That Om, in which these three letters A, and likewise U and M, which has the bindu as its mark, exist, is the supreme light.
With the voice one should repeat that bija; one should practice it with the body; with the mind one should remember: That, Om, is the supreme light.
Whether [he be] either pure or impure, one who recites Om continually is not besmeared by sin, even as the leaf of the lotus [is not wet] by water (Goraksha Shataka 84-89).
Mahamahopadyaya Sri Gopinath Kaviraj
The mystic Pranava is the essence of revealed literature and of human sciences, and is the creator of the world, the fount of all vidyas and mantras, and the matrix of all names and forms (Aspects of Indian Thought, pp. 17, 18).
Jnana Shakti [the power of knowledge] is the faculty by which God as well as the liberated souls eternally enjoy the infinite joy of their beatified nature and which is indeed no other than the Shabda Brahman or Pranava (Aspects of Indian Thought, p. 29).
In a footnote he adds: “Srikanta in the plainest language asserts the identity of Uma or the Supreme Power of Divine Knowledge with the mystic Omkara” (Srikanta was a leading commentary on the Brahma Sutras.).
In its essence the Veda is equivalent to the Pranava (Aspects of Indian Thought, p. 31).
(Kabir was a great poet-saint of Northern India in the fifteenth century. These quotations are taken from Songs of Kabir, translated by Rabindranath Tagore.).
All things are created by Om (II. 75).
From the word Om the Creation sprang (III.76).
This is the Ultimate Word: but can any express its marvellous savor? He who has savored it once, he knows what joy it can give. Kabir says: Knowing it, the ignorant man becomes wise, and the wise man becomes speechless and silent (II.61).
Kabir says: Listen to the Word, the Truth, which is your essence. He speaks the Word to himself; and he himself is the Creator (I.98).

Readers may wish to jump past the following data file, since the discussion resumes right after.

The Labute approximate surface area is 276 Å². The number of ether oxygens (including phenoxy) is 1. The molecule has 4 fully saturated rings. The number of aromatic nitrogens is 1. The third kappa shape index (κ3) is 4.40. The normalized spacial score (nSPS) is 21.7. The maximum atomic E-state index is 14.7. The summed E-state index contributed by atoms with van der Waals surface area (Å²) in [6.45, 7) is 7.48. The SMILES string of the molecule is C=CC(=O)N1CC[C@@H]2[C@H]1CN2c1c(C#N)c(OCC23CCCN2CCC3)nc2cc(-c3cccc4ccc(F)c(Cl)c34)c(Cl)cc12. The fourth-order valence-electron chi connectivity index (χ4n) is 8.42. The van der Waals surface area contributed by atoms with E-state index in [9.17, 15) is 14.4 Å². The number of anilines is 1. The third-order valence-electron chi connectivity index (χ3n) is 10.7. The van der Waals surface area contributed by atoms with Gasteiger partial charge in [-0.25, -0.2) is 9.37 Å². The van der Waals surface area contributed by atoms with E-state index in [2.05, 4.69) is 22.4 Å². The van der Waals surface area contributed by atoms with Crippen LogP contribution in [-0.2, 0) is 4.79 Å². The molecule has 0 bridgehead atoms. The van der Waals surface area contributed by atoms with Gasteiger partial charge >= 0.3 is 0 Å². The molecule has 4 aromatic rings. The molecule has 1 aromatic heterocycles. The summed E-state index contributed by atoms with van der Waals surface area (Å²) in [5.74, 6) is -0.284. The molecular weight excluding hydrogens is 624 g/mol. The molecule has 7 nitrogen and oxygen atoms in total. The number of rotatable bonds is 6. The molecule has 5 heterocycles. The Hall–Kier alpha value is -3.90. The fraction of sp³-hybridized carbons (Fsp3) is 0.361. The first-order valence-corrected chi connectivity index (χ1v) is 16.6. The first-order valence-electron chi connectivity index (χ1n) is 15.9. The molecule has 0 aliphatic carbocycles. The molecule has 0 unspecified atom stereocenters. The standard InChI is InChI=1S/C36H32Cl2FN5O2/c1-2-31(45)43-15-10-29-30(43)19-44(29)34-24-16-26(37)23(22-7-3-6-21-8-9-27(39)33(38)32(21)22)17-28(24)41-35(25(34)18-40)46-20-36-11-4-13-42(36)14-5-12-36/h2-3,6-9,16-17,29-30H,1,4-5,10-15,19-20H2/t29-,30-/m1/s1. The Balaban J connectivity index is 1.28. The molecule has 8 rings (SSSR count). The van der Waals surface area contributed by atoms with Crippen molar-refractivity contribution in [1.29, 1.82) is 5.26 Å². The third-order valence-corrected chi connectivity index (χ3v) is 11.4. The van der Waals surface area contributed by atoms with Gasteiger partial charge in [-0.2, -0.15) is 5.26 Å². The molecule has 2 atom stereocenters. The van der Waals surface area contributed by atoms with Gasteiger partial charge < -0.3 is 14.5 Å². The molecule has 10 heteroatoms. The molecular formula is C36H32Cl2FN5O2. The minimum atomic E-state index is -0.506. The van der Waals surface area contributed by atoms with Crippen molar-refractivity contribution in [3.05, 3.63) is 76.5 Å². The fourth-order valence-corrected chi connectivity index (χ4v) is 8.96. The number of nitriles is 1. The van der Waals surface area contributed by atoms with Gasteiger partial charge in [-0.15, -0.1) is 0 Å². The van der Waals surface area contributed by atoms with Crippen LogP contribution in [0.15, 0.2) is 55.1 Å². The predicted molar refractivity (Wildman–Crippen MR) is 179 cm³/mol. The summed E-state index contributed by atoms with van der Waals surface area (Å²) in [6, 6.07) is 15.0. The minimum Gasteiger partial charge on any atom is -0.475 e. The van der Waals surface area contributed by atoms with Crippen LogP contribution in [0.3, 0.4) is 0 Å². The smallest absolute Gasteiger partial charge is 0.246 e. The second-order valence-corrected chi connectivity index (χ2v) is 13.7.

Receive that Word from which the universe springeth!
That word is the Guru; I have heard it, and become the disciple.
How many are there who know the meaning of that word?
O Sadhu! practice that Word!
The Vedas and the Puranas proclaim it,
The world is established in it,
The Rishis and devotees speak of it:
But none knows the mystery of the Word.
The householder leaves his house when he hears it,
The ascetic comes back to love when he hears it,
The Six Philosophies expound it,
The Spirit of Renunciation points to that Word,
From that Word the world-form has sprung,
That Word reveals all.
Kabir says: But who knows whence the Word cometh? (1.66).
(Only he who unites himself with it in meditation.).
He who has recognized the Brahmarandhra as the shrine of the divine Self, he who has known the anahata [Om] borne upon the breath: his vain imaginings of themselves have fled far away, and he himself [recognizes] himself as a deva [god]. To whom else, therefore, should he offer worship?” (Lalla Vakyani 33).
This covers a tremendous amount of ground in a very few words: the sahasrara as the natural abode of the Self which is divine, and the dispelling of ignorance and the arising of Self-knowledge through Om joined to the breath–which flows upward into the sahasrara throughout meditation and the japa of Om outside meditation.
He within whom steadfastly proceedeth in its upward course the Syllable Om, and naught but it, and for whom the breath forms a bridge to the Brahmarandhra, he bears in his mind the one and only mantra, and of what benefit to him are a thousand mantras?” (Lalla Vakyani 34).